There are rising concerns from landlords as the benefit system is undergoing massive changes which could mean that many tenants could soon fall into rental arrears. Landlords that do not have a rent guarantee policy as part of their landlord insurance are concerned that they will end up having to pay for mortgages on their properties out of their profits, or embark on the lengthy process of eviction.
Today it was announced that benefits are to be capped with an annual rise of just one per cent over the next three years. This is causing concern as rent prices for both private and council accommodations are set to rise, such as in the Selby area in North Yorkshire where council rent prices are increasing by 4.6% up to £79.90 per week so that they are now in line with housing association prices.
Councillor Mark Crane, leader of Selby District Council said: “Whilst I have concerns about the national policy which dictates rent levels we can set, it’s important to remember that an average rent of under £80 a week still represents extremely good value for money and is considerably below the level of private sector rented accommodation, ensuring that we are able to offer suitable housing to those most in need.”
The fact that housing benefits are set to be capped means that more private rented landlords are becoming reluctant to rent their properties to those that receive housing benefits. Furthermore, the introduction of the Universal Credit scheme – where various benefits are now paid to recipients in one lump sum – is also causing concerns. Previously, housing benefit payments were paid directly to a tenant’s landlord, but now tenants have the responsibility to pay themselves, and if they are not good at budgeting this could mean that landlords will find themselves out of pocket.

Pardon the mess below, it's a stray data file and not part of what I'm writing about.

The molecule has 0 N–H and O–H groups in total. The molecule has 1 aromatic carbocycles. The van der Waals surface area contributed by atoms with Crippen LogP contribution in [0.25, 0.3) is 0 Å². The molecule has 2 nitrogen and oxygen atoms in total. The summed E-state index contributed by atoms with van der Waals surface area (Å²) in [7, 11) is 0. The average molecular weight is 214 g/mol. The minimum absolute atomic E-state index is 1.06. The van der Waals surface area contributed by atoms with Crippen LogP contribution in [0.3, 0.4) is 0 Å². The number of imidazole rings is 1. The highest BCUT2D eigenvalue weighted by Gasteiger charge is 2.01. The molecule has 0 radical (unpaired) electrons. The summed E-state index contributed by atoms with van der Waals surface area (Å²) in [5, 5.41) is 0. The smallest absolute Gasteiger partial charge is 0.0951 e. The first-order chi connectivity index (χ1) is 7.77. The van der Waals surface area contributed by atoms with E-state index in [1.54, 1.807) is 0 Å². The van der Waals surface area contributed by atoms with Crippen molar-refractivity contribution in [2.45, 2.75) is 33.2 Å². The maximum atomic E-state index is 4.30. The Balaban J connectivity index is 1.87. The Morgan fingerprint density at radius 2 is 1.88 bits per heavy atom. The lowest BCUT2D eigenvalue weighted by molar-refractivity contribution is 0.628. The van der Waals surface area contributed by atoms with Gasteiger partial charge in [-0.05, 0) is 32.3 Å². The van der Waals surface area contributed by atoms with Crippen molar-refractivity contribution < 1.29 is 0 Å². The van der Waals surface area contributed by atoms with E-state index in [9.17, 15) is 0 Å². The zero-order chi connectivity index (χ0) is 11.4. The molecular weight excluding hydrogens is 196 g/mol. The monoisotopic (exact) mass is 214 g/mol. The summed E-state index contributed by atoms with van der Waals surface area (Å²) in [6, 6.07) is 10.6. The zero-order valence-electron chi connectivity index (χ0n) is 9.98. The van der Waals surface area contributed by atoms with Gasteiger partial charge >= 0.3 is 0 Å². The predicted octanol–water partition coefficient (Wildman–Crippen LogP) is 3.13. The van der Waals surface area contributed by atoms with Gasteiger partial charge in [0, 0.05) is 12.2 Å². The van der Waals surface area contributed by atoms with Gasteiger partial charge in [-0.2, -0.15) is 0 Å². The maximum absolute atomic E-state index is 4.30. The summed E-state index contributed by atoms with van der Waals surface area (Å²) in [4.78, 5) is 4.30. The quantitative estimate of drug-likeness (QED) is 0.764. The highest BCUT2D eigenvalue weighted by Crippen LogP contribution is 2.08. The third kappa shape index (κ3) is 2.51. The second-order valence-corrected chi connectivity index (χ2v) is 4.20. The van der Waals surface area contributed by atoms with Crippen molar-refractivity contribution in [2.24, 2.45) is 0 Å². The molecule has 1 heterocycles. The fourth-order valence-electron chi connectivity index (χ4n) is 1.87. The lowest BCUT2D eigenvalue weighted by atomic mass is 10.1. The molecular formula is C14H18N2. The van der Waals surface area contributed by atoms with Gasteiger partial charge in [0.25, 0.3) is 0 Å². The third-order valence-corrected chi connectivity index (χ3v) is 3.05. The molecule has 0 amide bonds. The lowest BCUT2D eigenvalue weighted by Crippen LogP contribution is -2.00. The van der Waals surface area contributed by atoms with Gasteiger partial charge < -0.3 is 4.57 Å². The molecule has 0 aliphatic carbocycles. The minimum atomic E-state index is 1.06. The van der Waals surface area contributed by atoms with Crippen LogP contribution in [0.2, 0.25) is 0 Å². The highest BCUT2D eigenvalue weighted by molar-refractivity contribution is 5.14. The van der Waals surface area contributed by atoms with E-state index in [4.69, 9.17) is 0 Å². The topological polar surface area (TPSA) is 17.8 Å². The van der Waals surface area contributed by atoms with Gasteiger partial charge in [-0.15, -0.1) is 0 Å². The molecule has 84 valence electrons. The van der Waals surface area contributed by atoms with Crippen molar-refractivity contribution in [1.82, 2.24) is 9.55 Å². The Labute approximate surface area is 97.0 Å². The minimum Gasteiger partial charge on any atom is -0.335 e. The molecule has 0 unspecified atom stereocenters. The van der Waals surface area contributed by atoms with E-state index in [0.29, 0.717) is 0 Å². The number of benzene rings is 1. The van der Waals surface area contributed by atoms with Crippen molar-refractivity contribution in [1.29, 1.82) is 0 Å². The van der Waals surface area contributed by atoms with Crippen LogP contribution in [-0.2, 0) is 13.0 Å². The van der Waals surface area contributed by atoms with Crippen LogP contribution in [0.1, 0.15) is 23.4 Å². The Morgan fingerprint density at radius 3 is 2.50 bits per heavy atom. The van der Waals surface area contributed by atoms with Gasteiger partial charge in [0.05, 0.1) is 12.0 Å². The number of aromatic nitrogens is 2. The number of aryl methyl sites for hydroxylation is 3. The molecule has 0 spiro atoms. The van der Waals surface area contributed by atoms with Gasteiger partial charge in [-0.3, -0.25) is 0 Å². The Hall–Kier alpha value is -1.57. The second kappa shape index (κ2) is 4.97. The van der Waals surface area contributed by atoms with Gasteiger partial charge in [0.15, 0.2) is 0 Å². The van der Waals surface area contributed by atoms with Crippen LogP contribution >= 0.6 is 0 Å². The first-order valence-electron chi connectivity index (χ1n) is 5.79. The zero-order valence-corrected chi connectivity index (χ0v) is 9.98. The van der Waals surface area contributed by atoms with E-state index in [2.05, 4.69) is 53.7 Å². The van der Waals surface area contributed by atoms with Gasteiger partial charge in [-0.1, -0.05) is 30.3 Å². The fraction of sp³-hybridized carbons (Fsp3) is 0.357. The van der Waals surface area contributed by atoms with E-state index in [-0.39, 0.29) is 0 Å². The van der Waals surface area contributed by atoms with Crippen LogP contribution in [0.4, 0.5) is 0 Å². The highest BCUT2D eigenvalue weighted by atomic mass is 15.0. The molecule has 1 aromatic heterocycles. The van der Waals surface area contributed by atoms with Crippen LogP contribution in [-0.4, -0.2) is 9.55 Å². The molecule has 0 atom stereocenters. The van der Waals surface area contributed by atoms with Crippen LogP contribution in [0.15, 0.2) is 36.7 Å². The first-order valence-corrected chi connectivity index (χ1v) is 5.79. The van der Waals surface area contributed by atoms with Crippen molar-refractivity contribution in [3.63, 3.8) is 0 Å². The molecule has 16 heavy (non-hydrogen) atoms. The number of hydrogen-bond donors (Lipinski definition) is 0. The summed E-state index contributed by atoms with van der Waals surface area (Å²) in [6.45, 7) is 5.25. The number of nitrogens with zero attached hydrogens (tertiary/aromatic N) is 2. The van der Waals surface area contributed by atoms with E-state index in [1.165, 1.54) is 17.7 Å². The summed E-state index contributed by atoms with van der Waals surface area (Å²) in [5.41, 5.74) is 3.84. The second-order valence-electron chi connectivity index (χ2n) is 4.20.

The Government have been warned by a specialist lettings agency that the impending cuts in Local Housing Allowance are going to cause havoc in the rental market, with many tenants suffering unnecessarily.
Steve Perrons, the managing director of a lettings agency that specialises in providing people on benefits with good housing, believes the Government are making a big mistake in reducing the level of allowance for people who are often desperate to find dependable accommodation. He warns that good landlords who run their businesses in a professional manner and have the basics, such as landlord insurance on all of their properties, will not take kindly to suggestions they reduce their rents because the Government want to cut allowances.
He said “The cuts amount to a punishment of respectable private landlords who let to benefit tenants at a time when the Government, which does not have the funds to provide enough social housing, needs their help more than ever. The Government is cutting off its nose to spite its face.
“The result of the cuts will be that many landlords keep rents at the same level and simply slap a “No DSS” label on their properties, leaving rogue landlords as the only option for many tenants. Consequently, many people on benefits will find themselves either homeless or living in sub-standard accommodation.”
Perrons was addressing members of the British Property Federation at their annual conference and warned the Government that a bad situation may well get worse for many dependant residents if they do not reconsider their decision. A recent poll suggested that 4 in 5 landlords would not be dropping rents to facilitate the Government plans. Local Councils across the UK are reported to have started making contingency plans for a situation where people are becoming homeless because their benefits will not cover their rent.